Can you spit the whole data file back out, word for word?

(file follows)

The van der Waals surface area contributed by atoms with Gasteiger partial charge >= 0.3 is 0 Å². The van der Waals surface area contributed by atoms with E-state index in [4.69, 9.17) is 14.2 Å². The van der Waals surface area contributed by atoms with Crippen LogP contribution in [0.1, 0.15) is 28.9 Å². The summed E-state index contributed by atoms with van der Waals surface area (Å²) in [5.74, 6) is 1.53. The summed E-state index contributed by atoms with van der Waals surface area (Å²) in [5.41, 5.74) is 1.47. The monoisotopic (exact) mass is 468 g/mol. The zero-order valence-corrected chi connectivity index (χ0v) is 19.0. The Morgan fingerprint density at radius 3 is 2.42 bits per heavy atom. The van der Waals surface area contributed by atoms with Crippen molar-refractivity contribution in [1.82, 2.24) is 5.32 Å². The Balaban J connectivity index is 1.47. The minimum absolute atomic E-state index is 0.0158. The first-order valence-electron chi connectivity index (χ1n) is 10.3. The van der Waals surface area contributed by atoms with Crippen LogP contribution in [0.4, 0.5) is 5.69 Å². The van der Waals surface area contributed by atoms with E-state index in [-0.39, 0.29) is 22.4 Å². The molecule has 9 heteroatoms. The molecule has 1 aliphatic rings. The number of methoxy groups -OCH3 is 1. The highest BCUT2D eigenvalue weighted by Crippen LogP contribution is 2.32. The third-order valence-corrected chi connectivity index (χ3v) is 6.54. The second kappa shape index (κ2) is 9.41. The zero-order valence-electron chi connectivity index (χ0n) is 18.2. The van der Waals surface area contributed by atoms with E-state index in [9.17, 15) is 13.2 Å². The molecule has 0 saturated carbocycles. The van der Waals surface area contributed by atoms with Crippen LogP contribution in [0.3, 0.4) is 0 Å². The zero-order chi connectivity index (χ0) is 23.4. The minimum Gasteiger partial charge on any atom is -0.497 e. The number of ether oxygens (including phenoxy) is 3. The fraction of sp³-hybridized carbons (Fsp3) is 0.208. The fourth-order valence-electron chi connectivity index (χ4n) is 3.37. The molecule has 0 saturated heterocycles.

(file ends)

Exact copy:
The van der Waals surface area contributed by atoms with Gasteiger partial charge >= 0.3 is 0 Å². The van der Waals surface area contributed by atoms with E-state index in [4.69, 9.17) is 14.2 Å². The van der Waals surface area contributed by atoms with Crippen LogP contribution in [0.1, 0.15) is 28.9 Å². The summed E-state index contributed by atoms with van der Waals surface area (Å²) in [5.74, 6) is 1.53. The summed E-state index contributed by atoms with van der Waals surface area (Å²) in [5.41, 5.74) is 1.47. The monoisotopic (exact) mass is 468 g/mol. The zero-order valence-corrected chi connectivity index (χ0v) is 19.0. The Morgan fingerprint density at radius 3 is 2.42 bits per heavy atom. The van der Waals surface area contributed by atoms with Crippen molar-refractivity contribution in [1.82, 2.24) is 5.32 Å². The Balaban J connectivity index is 1.47. The minimum absolute atomic E-state index is 0.0158. The first-order valence-electron chi connectivity index (χ1n) is 10.3. The van der Waals surface area contributed by atoms with Crippen LogP contribution in [0.4, 0.5) is 5.69 Å². The van der Waals surface area contributed by atoms with E-state index in [-0.39, 0.29) is 22.4 Å². The molecule has 9 heteroatoms. The molecule has 1 aliphatic rings. The number of methoxy groups -OCH3 is 1. The highest BCUT2D eigenvalue weighted by Crippen LogP contribution is 2.32. The third-order valence-corrected chi connectivity index (χ3v) is 6.54. The second kappa shape index (κ2) is 9.41. The zero-order valence-electron chi connectivity index (χ0n) is 18.2. The van der Waals surface area contributed by atoms with E-state index in [9.17, 15) is 13.2 Å². The molecule has 0 saturated carbocycles. The van der Waals surface area contributed by atoms with Crippen LogP contribution in [0.3, 0.4) is 0 Å². The zero-order chi connectivity index (χ0) is 23.4. The minimum Gasteiger partial charge on any atom is -0.497 e. The number of ether oxygens (including phenoxy) is 3. The fraction of sp³-hybridized carbons (Fsp3) is 0.208. The fourth-order valence-electron chi connectivity index (χ4n) is 3.37. The molecule has 0 saturated heterocycles.